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Headword: *au)h/nas
Adler number: alpha,4421
Translated headword: having dried, having withered
Vetting Status: high
[sc. Means] having dessicated.[1] "having dried [it, Komaulos] dedicated to wine-loving Dionysus the one stealing the gifts of Dionysus."[2] He says [this] about a hedgehog. From the verb au)ai/nw ["I dry"].
"If now while he is alone he [the sun] dries up the whole pool, what evil will we not suffer, when he marries and begets some child like himself?"[3]
Greek Original:
*au)h/nas: chra/nas. au)h/nas d' a)ne/qhke filakrh/tw| *dionu/sw|, to\n ta\ *dionu/sou dw=ra lei+zo/menon. peri\ e)xi/nou fhsi/n. e)k tou= au)ai/nw r(h/matos. ei) ga\r mo/nos nu=n liba/da pa=san au)ai/nei, ti/ mh\ pa/qwmen tw=n kakw=n, o(/tan gh/mas o(/moion au(tw=| paidi/on ti gennh/sh|.
[1] Aorist active participle, masculine nominative singular, of au)ai/nw (cf. alpha 4418, and see LSJ entry at web address 1); presumably extracted from the first quotation given.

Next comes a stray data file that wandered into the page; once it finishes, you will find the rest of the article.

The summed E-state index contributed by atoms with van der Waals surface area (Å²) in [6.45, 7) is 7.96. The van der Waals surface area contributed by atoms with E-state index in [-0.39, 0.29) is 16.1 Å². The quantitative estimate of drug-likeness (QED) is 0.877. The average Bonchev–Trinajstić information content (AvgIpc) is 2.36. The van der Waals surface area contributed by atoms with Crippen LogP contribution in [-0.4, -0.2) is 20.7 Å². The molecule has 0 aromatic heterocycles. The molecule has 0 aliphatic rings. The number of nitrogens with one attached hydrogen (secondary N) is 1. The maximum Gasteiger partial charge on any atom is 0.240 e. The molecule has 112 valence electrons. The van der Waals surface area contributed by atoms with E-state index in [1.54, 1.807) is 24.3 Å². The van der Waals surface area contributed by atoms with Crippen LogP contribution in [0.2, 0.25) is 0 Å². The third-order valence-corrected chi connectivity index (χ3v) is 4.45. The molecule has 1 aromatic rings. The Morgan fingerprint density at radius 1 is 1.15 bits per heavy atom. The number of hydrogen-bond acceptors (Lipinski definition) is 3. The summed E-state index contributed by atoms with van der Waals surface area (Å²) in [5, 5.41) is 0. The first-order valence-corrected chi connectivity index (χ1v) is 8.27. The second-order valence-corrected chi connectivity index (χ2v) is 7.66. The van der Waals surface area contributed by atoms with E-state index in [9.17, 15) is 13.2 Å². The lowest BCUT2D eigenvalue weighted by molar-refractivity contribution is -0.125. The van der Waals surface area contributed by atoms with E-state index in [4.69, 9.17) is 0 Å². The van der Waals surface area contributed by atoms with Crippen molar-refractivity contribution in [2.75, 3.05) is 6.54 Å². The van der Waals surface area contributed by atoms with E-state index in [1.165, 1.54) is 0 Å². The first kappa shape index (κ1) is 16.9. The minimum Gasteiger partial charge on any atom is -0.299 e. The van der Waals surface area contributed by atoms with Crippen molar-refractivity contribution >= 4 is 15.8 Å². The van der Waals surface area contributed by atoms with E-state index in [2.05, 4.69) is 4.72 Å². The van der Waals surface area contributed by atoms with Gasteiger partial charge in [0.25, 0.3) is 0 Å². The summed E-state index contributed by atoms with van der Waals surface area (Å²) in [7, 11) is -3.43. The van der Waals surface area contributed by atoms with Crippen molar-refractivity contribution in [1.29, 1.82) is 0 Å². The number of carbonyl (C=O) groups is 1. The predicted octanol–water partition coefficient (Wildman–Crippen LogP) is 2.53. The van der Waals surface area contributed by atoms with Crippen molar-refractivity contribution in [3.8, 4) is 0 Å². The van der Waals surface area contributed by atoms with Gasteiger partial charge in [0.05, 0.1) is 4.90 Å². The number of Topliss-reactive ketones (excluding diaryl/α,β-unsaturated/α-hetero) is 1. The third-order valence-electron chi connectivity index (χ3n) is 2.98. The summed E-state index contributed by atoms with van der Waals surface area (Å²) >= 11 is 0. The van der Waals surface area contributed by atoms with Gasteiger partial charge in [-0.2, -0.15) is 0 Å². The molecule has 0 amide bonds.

[2] Greek Anthology 6.169.3-4 (unattributed). The hedgehog was carrying grapes on its back (stuck on its spines).
[3] Babrius 24.6-9, where frogs are celebrating the sun's wedding. The preceding two verses are quoted at pi 836.
Associated internet address:
Web address 1
Keywords: children; definition; dialects, grammar, and etymology; gender and sexuality; imagery; poetry; religion; zoology
Translated by: Catharine Roth on 19 March 2001@10:43:54.
Vetted by:
David Whitehead (added keyword; cosmetics) on 13 June 2001@09:47:35.
David Whitehead (more keywords; tweaking) on 30 April 2012@05:56:20.
Catharine Roth (coding) on 30 April 2012@10:40:19.
Catharine Roth (tweaked link) on 20 December 2015@19:59:10.
Catharine Roth (tweaked note 2) on 26 June 2021@23:10:44.


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